CLAYTON: Beauty and pleasure in the width

Posted by on September 17, 2019  /   Posted in golf news

The width of a rejuvenated Yarra Yarra is both aesthetically pleasing and a tactical challenge that the critics have not seen.

In the past week I have seen some wonderful courses that critics of recent renovations have considered both "too easy" and "too wide" and something that "made you able to drive everywhere."

It is a typical Australian case to equate the value of a golf course with its difficulty and it is not helped by a leading local golf magazine with "resistance to scoring" as one of the many criteria for measuring the merits of a golf course.

So many golfers seem obsessed with the idea that every bad shot must be punished, but covering fairways with water or impenetrable bush is a sure recipe to make golf slow, less enjoyable and more expensive.

It was the great architect Alister MacKenzie who pointed to the foolishness of every attempt to punish every mistake, arguing that it is an impossible and unworthy ambition. Those who would be punished for every bad shot would probably also argue for 25 field players on a cricket oval. They do not understand happiness – both good and bad – is a crucial element of both games and how to deal with it is the great mental challenge of all of this.

The irony is that the course that is considered the best in the country, Royal Melbourne & West, is also the easiest course in the top 50, both comparable to a scratch player and an 18-handicapper to play in "even five."

Yarra Yarra, one of the two aforementioned criticized courses, used American architect Tom Doak to regain the brilliance of the Alex Russell course – the Australian partner of MacKenzie – in the early 1930s.

Together with almost every other club on the Sandbelt, the early members of Yarra Yarra made the fairly predictable – understandable even – mistake of importing both European and "native" vegetation to the largely treeless original course. Almost a century later, the committees and advising architects are left to deal with past mistakes.

Also the error was not limited to golf courses. The Englishman who brought two dozen rabbits hardly did anyone a favor. He just didn't know any better.

The mistake was not understanding the native plants – those who over the centuries had best adapted to the site – were the only way to plant a golf course and make it feel completely natural. Ask the critics if a golf course feels "natural", and the answer will be 100% "yes".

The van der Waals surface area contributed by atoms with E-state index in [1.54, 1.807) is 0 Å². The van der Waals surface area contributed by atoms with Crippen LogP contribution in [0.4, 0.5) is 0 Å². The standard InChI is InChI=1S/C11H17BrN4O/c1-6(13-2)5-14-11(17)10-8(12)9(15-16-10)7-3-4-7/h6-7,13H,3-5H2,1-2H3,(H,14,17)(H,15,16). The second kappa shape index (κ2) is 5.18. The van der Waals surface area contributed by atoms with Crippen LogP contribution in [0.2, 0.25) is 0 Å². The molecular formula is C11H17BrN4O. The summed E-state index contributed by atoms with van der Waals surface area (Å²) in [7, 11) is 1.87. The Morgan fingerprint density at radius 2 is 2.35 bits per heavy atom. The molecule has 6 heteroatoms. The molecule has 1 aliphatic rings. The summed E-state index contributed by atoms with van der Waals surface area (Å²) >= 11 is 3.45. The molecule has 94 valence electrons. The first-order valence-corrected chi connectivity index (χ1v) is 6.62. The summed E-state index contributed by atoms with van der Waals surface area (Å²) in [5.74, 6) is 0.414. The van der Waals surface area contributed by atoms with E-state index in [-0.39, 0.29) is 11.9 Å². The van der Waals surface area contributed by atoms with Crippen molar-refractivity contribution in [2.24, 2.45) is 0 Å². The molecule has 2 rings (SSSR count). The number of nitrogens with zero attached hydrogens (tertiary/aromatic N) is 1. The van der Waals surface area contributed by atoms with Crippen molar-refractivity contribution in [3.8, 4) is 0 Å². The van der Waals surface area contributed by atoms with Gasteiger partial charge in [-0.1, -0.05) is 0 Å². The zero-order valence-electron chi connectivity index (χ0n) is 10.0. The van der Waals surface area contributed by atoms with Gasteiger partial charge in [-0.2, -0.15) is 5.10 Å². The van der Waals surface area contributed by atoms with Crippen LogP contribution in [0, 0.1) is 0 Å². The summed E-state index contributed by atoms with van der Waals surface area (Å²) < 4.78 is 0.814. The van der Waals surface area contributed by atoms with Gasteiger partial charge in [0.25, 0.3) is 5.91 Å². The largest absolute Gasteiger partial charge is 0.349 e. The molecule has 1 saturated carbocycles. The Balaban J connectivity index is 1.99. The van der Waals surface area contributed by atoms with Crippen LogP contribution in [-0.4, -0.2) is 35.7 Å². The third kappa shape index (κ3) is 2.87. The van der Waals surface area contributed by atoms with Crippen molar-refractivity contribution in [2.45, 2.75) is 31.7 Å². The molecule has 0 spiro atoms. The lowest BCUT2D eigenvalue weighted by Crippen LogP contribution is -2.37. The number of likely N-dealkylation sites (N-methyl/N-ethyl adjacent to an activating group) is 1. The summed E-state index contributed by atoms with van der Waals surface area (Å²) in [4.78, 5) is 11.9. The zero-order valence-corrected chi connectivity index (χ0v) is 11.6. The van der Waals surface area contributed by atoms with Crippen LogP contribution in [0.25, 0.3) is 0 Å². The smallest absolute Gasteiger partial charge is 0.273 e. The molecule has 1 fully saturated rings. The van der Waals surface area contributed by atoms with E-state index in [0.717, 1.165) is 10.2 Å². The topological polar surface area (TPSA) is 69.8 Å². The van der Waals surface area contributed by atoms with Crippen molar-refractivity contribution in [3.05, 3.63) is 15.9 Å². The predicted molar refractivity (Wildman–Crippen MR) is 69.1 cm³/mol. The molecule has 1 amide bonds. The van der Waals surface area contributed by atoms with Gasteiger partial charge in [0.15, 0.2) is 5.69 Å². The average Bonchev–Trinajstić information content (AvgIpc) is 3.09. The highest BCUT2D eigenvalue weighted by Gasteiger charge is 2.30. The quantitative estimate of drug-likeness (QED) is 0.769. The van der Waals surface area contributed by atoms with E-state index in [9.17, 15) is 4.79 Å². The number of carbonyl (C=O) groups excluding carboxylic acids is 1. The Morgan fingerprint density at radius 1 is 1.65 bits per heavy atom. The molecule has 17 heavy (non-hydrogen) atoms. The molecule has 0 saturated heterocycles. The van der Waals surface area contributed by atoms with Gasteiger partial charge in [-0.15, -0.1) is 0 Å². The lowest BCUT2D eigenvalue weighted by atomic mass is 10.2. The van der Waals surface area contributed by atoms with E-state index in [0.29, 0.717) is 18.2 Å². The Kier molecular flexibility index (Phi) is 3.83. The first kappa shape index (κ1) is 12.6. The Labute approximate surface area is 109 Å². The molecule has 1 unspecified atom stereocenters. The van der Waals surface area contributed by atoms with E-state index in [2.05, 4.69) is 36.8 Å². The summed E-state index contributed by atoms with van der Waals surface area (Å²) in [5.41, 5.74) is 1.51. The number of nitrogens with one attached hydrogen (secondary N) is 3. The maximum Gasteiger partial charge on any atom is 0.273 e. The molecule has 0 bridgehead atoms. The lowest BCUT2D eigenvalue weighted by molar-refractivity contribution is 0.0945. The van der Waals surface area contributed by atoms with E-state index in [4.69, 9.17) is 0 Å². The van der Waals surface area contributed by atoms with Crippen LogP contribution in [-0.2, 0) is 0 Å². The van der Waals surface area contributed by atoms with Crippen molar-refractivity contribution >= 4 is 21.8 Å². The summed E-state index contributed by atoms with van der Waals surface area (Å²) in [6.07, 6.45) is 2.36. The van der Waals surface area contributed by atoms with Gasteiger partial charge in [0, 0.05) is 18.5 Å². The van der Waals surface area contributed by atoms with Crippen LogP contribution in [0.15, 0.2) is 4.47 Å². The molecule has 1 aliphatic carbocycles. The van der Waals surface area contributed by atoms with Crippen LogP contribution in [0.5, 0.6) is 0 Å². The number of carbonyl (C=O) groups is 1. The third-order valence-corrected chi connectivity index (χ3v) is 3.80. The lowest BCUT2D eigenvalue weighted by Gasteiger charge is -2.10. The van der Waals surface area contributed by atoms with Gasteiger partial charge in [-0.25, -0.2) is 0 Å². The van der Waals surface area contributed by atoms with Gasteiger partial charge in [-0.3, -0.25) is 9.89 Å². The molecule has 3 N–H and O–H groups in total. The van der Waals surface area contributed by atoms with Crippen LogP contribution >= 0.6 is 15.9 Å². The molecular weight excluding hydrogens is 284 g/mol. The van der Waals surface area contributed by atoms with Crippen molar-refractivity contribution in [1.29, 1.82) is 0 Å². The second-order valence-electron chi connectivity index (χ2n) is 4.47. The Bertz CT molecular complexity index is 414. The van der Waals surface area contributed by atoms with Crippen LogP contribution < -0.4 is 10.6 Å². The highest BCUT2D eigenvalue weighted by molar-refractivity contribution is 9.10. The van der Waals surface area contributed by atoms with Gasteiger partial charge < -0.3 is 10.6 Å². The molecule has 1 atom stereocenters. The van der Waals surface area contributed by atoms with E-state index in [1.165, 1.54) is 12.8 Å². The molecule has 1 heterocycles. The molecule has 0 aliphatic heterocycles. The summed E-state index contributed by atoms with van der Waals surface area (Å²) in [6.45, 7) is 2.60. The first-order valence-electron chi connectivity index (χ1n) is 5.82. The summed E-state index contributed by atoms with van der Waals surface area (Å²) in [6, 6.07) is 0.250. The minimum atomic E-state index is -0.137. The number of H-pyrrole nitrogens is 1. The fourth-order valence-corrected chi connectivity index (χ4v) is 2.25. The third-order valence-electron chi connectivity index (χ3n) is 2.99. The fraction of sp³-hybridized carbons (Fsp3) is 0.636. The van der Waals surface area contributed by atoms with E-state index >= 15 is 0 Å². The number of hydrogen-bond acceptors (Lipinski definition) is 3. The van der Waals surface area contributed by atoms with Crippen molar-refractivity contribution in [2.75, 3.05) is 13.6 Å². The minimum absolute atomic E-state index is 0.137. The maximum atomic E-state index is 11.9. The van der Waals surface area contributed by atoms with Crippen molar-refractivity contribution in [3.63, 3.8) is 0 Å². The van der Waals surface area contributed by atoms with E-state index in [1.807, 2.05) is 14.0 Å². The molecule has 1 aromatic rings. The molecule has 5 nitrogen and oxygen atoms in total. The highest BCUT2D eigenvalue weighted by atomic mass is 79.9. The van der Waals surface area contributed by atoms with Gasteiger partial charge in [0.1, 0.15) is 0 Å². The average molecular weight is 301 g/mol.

Anyway, Doak gets hundreds of trees and the cries of the critics of the work that will certainly transform the course and revive the club's reputation is: "you can drive everywhere" and "it is too easy".

It's not harder or easier for me, but only because I rarely miss a fairway – if you're short, it's better to be straight! Instead, it is about the questions that the course of golf players asks and how it plays hardly changed.

There are now beautiful long views that are so characteristic of almost all the best courses of the game. The work has completely changed the appearance of a terrible claustrophobic golf course. In the coming phase, Russell's genius can be regained after years of tinkering with his legacy.

Maybe the course will be easier – but does it matter, even if it's better?

& # 39; Better & # 39; is of course subjective. But leave no doubt that praise will overwhelm criticism in no time.

You can get away with more off the tee, but what a joy it is not to look for wandering balls – especially someone else's – an annoyance that MacKenzie identified a century ago and built carefully avoided wave that would probably cause that problem.

The second criticized course was the recently rebuilt Gunnamatta in The National. I have repeatedly heard that it is "too easy" and "you can drive it anywhere", but after following the course of construction several times during construction, I knew that those accusations were far from the goal.

And yes, the new holes, as well as the revisions of the originals, are brilliant. The course is wide off the tee, but you have to drive the ball more than competently through the ever-present coastal winds and the width means that players of all levels can plot their own way to the hole.

The brilliance of the course is that there is no right or wrong way to play it and this principle is the genius of the game's best course, The Old at St Andrews.

Width, well used, gives the average golfer space, while at the same time luring better players into a false sense of security in which they are likely to find driving in open spaces leads to a more complicated approach – longer or played from a worse angle.

The thinking player will figure it out and the rest will be confused as to why they cannot score lower.

It is a lesson that the fans of hard golf would understand well, because the best courses encourage good play and not promoters of suffering, hacking and searching for balls.

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